We have a problem with one of our chief engineers, but we cannot fire him (yet) due to professional qualifications he holds, and it takes time to replace him.
This engineer was a hard worker years ago, and won several promotions, and became a "chief engineer" 2 years ago. We have a problem that he spends way too much time training people on his team (and seems to have increased this effort after being denied a larger pay raise with his promotion).
His team delivers results, but he spends a fortune on getting his team books, certifications, online training course and alike. We feel this is causing so many team members to only stay with his team for 2 years at the most, and then quit to work with another company or a direct competitor of ours.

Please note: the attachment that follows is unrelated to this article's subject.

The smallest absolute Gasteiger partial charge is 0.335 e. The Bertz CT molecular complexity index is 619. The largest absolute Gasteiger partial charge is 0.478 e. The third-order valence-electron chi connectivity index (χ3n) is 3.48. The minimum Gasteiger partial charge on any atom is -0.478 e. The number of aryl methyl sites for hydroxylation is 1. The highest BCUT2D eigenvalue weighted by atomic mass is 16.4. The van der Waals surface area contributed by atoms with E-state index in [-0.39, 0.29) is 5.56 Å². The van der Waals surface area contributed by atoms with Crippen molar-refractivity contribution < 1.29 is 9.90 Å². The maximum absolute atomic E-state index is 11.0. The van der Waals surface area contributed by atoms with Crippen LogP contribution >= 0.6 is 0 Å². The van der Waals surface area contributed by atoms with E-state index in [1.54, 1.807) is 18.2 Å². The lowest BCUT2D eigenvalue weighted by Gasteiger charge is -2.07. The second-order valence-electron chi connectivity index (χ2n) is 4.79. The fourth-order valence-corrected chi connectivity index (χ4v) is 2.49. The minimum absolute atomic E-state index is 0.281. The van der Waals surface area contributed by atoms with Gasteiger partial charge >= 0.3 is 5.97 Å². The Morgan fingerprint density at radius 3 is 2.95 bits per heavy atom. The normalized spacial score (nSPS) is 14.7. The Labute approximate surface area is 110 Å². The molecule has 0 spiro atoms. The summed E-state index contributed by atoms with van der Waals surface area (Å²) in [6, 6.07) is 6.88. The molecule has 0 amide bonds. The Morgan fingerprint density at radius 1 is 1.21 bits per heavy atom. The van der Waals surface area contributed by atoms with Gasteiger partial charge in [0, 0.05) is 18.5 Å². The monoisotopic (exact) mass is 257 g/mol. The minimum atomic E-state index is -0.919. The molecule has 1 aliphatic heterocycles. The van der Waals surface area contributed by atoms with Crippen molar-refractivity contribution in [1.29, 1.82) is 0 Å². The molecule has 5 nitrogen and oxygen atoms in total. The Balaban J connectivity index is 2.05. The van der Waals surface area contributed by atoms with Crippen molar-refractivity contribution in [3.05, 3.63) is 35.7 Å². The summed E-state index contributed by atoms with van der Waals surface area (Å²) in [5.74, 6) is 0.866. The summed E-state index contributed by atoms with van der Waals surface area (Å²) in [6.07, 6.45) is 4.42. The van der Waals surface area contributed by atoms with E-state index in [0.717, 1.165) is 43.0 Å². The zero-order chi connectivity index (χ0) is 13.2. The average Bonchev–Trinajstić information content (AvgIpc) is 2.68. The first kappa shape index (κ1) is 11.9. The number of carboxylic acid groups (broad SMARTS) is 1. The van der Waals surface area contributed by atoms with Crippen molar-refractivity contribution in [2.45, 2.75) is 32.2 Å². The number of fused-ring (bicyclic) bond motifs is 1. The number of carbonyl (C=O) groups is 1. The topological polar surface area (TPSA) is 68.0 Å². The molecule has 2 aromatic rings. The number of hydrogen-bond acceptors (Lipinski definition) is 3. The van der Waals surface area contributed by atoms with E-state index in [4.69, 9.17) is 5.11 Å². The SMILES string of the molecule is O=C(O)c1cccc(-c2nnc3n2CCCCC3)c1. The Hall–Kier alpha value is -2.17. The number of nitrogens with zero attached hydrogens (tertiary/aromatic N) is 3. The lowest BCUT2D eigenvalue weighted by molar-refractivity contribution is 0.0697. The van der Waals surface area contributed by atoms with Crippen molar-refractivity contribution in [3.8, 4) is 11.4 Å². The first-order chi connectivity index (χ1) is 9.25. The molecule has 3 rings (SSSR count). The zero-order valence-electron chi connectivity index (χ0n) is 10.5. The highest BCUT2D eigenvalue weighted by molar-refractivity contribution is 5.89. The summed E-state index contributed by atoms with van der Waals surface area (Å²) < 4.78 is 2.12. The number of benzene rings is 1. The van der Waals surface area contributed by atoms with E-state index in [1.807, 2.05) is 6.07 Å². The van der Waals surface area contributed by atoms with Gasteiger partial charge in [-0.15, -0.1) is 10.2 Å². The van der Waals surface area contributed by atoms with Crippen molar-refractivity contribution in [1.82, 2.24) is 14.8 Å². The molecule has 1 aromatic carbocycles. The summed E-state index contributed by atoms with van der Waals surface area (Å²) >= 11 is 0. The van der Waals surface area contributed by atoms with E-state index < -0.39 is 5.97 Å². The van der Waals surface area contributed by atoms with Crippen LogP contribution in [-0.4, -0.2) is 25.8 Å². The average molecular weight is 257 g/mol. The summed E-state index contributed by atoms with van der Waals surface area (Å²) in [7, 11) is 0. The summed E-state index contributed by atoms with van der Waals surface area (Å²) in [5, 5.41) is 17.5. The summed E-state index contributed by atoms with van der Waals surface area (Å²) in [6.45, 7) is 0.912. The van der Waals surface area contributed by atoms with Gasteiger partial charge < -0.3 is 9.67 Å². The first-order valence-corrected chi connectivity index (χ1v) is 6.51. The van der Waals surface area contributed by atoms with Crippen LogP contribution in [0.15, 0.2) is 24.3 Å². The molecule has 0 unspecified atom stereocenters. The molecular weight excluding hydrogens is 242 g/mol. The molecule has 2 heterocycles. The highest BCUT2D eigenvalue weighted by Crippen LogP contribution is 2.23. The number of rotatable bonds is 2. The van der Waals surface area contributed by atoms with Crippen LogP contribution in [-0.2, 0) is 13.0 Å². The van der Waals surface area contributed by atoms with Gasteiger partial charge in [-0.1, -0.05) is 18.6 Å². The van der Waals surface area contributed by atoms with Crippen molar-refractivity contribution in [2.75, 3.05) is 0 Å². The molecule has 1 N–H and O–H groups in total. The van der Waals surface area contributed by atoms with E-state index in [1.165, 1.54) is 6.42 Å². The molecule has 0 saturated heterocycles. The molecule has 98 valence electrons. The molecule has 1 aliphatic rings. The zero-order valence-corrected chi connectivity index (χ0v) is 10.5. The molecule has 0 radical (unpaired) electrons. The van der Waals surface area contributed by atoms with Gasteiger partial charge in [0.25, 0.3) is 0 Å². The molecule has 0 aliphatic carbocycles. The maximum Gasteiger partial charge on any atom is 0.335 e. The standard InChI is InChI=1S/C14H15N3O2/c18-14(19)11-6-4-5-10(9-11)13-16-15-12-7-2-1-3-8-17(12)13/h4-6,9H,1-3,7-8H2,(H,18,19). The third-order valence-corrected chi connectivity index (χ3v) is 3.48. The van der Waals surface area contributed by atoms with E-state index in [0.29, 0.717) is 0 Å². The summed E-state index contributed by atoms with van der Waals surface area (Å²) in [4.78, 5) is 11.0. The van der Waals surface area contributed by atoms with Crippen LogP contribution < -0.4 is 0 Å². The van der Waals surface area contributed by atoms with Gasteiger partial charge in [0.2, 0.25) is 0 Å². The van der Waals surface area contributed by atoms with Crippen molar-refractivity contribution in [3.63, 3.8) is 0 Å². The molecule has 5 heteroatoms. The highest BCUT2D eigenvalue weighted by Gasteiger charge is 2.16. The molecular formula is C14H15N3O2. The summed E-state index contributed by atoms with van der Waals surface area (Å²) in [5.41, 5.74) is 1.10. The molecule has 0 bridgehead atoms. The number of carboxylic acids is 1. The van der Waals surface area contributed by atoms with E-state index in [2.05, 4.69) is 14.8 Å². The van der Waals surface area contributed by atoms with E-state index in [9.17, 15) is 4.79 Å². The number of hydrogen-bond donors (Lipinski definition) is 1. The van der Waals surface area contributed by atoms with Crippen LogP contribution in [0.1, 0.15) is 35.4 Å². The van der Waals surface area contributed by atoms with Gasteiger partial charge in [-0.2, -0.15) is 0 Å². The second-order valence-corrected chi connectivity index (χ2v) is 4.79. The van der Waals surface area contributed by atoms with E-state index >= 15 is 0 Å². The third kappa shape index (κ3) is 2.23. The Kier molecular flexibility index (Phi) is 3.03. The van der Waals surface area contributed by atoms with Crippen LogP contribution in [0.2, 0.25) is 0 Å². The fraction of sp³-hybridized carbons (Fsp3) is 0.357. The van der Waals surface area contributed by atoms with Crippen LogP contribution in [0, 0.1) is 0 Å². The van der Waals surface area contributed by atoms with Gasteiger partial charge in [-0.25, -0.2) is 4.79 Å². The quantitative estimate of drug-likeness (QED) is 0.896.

Our company is basically paying to train people that work for our competitor. All people on his team leave extremely positive comments on him when they quit, so we don't think he is being rude or mean to them.
His boss is retiring next year, and we can likely fire him then, but there is concern this will cause all those working behind him to quit. We need him to see that he is setting a bad precedent by doing this, and his goals of overtraining are bad for the company, and we need him to stop this now, rather than in a year from now, so we can limit the damage.
What is a good way to help him see he is hurting his own career by putting too much resources into training subordinates? He is based out of a remote office of 50 engineers/secretaries, as part of a larger company. It would be very expensive to replace the office, but we are ready to if necessary.
Part of the problem is the employee is qualified to teach others directly so they can take certain certification programs just by studying directly under him.